ASX skyrockets as economy shows sign of weakness

Jacob Shteyman |

The ASX climbed 1.65 per cent on Wednesday to finish near a three-month high.
The ASX climbed 1.65 per cent on Wednesday to finish near a three-month high.

The Australian share market has enjoyed its best day in more than a year as investors hope sluggish economic growth will discourage the Reserve Bank from further rate rises.

The benchmark S&P/ASX200 index on Wednesday climbed 116.8 points, or 1.65 per cent, to 7,178.4 – a near-three month high.

The broader All Ordinaries rose 116.9 points, or 1.61 per cent, to 7,386.7.

The local bourse was already in the green but added an extra 0.7 per cent after the Australian Bureau of Statistics reported Australia’s gross domestic product grew at a sluggish 0.2 per cent for the September quarter shortly before noon.

Investors were buoyed by the softer-than-expected figures, with the rates market now pricing in a 50 per cent chance of a rate cut by June.

Commonwealth Bank head of Australian economics Gareth Aird said there was now a strong risk real GDP growth would come in negative in the December quarter.

“The RBA’s highly aggressive rate hiking cycle has clearly worked to slow demand growth in the economy,” he said.

Mr Aird predicts the first rate cut will come in September but the recent run of domestic and international data means risks are no longer skewed towards rate cuts starting at a later date.

The local market’s gains followed a mixed lead from Wall Street, with the tech-heavy Nasdaq rising 0.3 per cent amid a resurgence in Apple shares, while the Dow Jones and S&P500 were down.

All 11 official ASX sectors were in the green with rates-sensitive real estate stocks leading the way, up 3.1 per cent.

Westfield owner Scentre added 3.7 per cent while property developer Mirvac finished 4.5 per cent higher.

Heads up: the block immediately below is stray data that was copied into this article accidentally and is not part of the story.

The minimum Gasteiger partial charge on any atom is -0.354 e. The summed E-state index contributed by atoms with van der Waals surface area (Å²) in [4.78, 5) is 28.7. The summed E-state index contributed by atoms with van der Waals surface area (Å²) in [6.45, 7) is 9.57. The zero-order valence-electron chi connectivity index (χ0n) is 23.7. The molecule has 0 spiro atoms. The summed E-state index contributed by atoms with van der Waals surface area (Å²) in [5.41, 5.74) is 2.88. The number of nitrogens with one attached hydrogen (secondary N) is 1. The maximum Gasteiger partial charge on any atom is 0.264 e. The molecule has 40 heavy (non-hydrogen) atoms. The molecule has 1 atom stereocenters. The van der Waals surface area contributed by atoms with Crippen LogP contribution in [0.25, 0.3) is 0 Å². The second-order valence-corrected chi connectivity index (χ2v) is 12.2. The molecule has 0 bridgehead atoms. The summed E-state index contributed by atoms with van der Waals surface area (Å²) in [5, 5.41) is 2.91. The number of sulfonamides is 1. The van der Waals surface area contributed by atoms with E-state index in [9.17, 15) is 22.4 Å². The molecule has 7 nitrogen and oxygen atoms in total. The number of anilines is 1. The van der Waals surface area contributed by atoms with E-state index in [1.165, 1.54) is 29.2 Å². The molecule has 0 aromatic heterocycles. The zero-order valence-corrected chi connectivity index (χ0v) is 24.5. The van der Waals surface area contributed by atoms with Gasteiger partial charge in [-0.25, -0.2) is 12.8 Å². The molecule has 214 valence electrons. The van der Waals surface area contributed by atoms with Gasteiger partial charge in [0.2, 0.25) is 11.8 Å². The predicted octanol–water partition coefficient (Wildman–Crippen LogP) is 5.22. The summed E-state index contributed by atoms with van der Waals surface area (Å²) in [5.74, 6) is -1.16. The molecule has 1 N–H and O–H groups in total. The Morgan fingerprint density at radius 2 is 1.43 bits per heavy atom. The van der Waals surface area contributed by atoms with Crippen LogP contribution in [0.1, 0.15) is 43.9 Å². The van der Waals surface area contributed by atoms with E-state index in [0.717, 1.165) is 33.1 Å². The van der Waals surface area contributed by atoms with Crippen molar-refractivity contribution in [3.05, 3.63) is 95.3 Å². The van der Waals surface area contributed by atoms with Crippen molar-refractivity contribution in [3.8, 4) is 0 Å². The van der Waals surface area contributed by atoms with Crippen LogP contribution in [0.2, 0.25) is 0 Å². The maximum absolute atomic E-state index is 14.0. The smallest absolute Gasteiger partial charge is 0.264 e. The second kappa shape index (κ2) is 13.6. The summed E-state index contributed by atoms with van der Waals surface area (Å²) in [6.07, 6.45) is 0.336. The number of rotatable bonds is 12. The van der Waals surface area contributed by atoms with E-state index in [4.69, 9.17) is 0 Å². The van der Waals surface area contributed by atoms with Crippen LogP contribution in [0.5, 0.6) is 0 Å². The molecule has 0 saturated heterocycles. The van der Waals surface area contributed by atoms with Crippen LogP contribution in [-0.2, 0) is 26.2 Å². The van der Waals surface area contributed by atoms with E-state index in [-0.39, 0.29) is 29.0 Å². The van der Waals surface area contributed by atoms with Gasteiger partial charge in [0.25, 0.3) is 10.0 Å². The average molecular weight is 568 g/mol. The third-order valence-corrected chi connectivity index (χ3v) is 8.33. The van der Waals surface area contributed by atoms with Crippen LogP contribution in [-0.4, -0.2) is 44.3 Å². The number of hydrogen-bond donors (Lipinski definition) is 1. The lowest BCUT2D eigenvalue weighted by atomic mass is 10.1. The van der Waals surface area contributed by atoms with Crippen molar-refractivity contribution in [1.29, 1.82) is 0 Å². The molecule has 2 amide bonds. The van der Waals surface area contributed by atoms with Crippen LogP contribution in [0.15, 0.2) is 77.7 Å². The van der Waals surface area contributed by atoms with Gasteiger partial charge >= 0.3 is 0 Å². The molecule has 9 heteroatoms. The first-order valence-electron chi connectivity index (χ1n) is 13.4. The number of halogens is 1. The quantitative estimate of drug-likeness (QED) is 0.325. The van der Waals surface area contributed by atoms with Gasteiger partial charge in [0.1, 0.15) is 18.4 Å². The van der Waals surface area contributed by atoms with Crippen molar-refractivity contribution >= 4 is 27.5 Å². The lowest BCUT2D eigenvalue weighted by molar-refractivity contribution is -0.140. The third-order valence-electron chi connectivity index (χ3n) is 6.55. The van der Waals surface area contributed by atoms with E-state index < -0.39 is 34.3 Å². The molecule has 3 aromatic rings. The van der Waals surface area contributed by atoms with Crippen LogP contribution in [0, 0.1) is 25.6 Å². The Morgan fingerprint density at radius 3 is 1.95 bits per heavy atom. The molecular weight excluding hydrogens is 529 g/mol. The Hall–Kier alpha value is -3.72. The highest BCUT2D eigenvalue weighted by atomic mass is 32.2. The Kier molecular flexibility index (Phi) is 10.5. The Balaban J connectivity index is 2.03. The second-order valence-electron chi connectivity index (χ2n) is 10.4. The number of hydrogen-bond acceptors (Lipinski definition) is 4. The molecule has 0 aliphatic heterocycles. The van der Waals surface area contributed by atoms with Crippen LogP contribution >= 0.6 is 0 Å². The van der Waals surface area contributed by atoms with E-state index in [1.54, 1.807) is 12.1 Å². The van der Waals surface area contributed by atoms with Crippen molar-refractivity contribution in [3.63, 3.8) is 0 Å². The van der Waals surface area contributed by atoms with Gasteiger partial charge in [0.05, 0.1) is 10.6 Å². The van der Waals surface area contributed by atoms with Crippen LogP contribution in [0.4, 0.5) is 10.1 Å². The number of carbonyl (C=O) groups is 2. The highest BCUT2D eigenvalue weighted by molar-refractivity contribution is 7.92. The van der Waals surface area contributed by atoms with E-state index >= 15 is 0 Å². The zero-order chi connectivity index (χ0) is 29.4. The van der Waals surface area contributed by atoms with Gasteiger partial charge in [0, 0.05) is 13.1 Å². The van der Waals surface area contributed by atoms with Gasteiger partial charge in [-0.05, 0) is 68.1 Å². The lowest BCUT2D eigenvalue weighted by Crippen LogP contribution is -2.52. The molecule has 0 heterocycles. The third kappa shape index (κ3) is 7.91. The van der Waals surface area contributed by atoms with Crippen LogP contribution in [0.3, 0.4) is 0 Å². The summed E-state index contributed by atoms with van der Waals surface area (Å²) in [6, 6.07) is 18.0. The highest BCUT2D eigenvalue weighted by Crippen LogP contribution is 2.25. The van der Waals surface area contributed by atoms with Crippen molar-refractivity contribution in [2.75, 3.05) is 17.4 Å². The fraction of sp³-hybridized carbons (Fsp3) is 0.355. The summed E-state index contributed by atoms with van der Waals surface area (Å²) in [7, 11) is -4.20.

Of the heavyweight miners, BHP rose 1.5 per cent and Rio Tinto climbed 0.5 per cent after it valued its Guinean Simandou iron ore project at $9.4 billion.

Fortescue was basically flat after it announced the addition of Indian economist Usha Rao-Monari to the board.

Goldminer Evolution bucked the trend, plummeting 13 per cent to $3.60 after it completed a $525 million share placement to fund its acquisition of an 80 per cent stake in the Northparkes gold and copper mine in NSW.

The big banks all gained. NAB was up 1.7 per cent, ANZ grew 0.8 per cent and Westpac and CBA were both 1.3 per cent higher.

Pub and bottle shop owner Endeavour rose 2.4 per cent to $5.20 after the hospitality group said it would grow hotel sales by more than $150 million over the next five years.

Woodside Energy bounced back after sinking to its lowest level since May 2022 on Tuesday.

Australia’s largest oil and gas producer firmed 1.1 per cent after signing a 20-year agreement to sell 1.3 million tonnes of LNG per annum to energy company Mexico Pacific.

Perpetual jumped 6.3 per cent to $23.76 after the financial services group announced a strategic review into separating its corporate trust and wealth management businesses to create a more focused asset management business.

Magellan Financial surged 3.6 per cent after its total funds under management grew 2.6 per cent to $35.2 billion in November.

Insurers IAG and QBE traded 1.5 and 2.0 per cent higher respectively amid changes to their leadership teams.

IAG sacked top lawyer Peter Horton for falling short of the group’s employee code of ethics and conduct, while QBE welcomed Penny James – former boss of UK insurer Direct Line – to its board.

The Australian dollar was almost unchanged, buying 65.81 US cents from 65.82 US cents at Tuesday’s ASX close.


* The benchmark S&P/ASX200 index finished Wednesday up 116.8 points, or 1.65 per cent, at 7,178.4.

* The broader All Ordinaries climbed 116.9 points, or 1.61 per cent, to 7,386.7.


One Australian dollar buys:

* 65.81 US cents, from 65.82 US cents at Tuesday’s ASX close

* 96.91 Japanese yen, from 96.85 Japanese yen

* 60.96 Euro cents, from 60.70 Euro cents

* 52.20 British pence, from 52.09 pence

* 106.75 NZ cents, from 107.00 NZ cents.